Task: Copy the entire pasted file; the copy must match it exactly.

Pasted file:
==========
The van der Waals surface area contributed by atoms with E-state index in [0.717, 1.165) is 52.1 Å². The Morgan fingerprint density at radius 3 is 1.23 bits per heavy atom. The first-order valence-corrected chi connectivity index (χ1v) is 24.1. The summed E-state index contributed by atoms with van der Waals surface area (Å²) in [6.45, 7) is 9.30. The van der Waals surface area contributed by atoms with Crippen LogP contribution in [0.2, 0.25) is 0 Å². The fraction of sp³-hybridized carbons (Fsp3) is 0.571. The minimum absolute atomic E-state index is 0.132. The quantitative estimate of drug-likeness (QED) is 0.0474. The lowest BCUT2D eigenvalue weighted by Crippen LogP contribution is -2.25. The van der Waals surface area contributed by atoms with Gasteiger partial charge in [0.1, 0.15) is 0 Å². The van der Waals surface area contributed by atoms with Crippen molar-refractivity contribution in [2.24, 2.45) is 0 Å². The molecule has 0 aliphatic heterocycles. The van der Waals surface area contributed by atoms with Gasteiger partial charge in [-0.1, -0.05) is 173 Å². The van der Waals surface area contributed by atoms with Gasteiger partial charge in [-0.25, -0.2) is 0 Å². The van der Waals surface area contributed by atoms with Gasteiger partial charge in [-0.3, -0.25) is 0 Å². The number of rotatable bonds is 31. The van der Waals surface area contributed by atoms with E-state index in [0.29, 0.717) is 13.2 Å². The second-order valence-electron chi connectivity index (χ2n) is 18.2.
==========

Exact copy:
The van der Waals surface area contributed by atoms with E-state index in [0.717, 1.165) is 52.1 Å². The Morgan fingerprint density at radius 3 is 1.23 bits per heavy atom. The first-order valence-corrected chi connectivity index (χ1v) is 24.1. The summed E-state index contributed by atoms with van der Waals surface area (Å²) in [6.45, 7) is 9.30. The van der Waals surface area contributed by atoms with Crippen LogP contribution in [0.2, 0.25) is 0 Å². The fraction of sp³-hybridized carbons (Fsp3) is 0.571. The minimum absolute atomic E-state index is 0.132. The quantitative estimate of drug-likeness (QED) is 0.0474. The lowest BCUT2D eigenvalue weighted by Crippen LogP contribution is -2.25. The van der Waals surface area contributed by atoms with Gasteiger partial charge in [0.1, 0.15) is 0 Å². The van der Waals surface area contributed by atoms with Crippen molar-refractivity contribution in [2.24, 2.45) is 0 Å². The molecule has 0 aliphatic heterocycles. The van der Waals surface area contributed by atoms with Gasteiger partial charge in [-0.1, -0.05) is 173 Å². The van der Waals surface area contributed by atoms with Gasteiger partial charge in [-0.25, -0.2) is 0 Å². The van der Waals surface area contributed by atoms with Gasteiger partial charge in [-0.3, -0.25) is 0 Å². The number of rotatable bonds is 31. The van der Waals surface area contributed by atoms with E-state index in [0.29, 0.717) is 13.2 Å². The second-order valence-electron chi connectivity index (χ2n) is 18.2.